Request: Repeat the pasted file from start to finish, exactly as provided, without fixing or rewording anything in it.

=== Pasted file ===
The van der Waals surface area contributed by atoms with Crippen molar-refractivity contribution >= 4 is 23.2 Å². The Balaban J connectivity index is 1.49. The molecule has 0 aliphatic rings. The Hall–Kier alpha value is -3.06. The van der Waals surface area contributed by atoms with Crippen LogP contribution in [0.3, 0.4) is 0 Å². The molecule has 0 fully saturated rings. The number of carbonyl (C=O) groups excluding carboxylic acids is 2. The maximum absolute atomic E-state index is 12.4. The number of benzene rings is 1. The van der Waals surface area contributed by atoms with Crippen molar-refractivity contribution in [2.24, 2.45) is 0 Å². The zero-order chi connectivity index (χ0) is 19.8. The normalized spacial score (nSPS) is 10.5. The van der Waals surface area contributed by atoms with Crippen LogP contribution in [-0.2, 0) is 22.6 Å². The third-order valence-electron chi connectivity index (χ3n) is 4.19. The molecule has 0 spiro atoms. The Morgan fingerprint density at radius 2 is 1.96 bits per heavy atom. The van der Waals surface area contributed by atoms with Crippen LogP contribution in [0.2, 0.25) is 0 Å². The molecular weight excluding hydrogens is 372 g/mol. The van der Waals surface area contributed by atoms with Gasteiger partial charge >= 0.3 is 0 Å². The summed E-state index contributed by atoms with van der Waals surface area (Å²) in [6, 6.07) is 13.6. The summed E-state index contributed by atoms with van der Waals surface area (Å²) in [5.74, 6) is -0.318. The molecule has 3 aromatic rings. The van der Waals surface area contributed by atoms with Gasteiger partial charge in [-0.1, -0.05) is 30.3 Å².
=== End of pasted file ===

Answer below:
The van der Waals surface area contributed by atoms with Crippen molar-refractivity contribution >= 4 is 23.2 Å². The Balaban J connectivity index is 1.49. The molecule has 0 aliphatic rings. The Hall–Kier alpha value is -3.06. The van der Waals surface area contributed by atoms with Crippen LogP contribution in [0.3, 0.4) is 0 Å². The molecule has 0 fully saturated rings. The number of carbonyl (C=O) groups excluding carboxylic acids is 2. The maximum absolute atomic E-state index is 12.4. The number of benzene rings is 1. The van der Waals surface area contributed by atoms with Crippen molar-refractivity contribution in [2.24, 2.45) is 0 Å². The zero-order chi connectivity index (χ0) is 19.8. The normalized spacial score (nSPS) is 10.5. The van der Waals surface area contributed by atoms with Crippen LogP contribution in [-0.2, 0) is 22.6 Å². The third-order valence-electron chi connectivity index (χ3n) is 4.19. The molecule has 0 spiro atoms. The Morgan fingerprint density at radius 2 is 1.96 bits per heavy atom. The van der Waals surface area contributed by atoms with Crippen LogP contribution in [0.2, 0.25) is 0 Å². The molecular weight excluding hydrogens is 372 g/mol. The van der Waals surface area contributed by atoms with Gasteiger partial charge >= 0.3 is 0 Å². The summed E-state index contributed by atoms with van der Waals surface area (Å²) in [6, 6.07) is 13.6. The summed E-state index contributed by atoms with van der Waals surface area (Å²) in [5.74, 6) is -0.318. The molecule has 3 aromatic rings. The van der Waals surface area contributed by atoms with Gasteiger partial charge in [-0.1, -0.05) is 30.3 Å².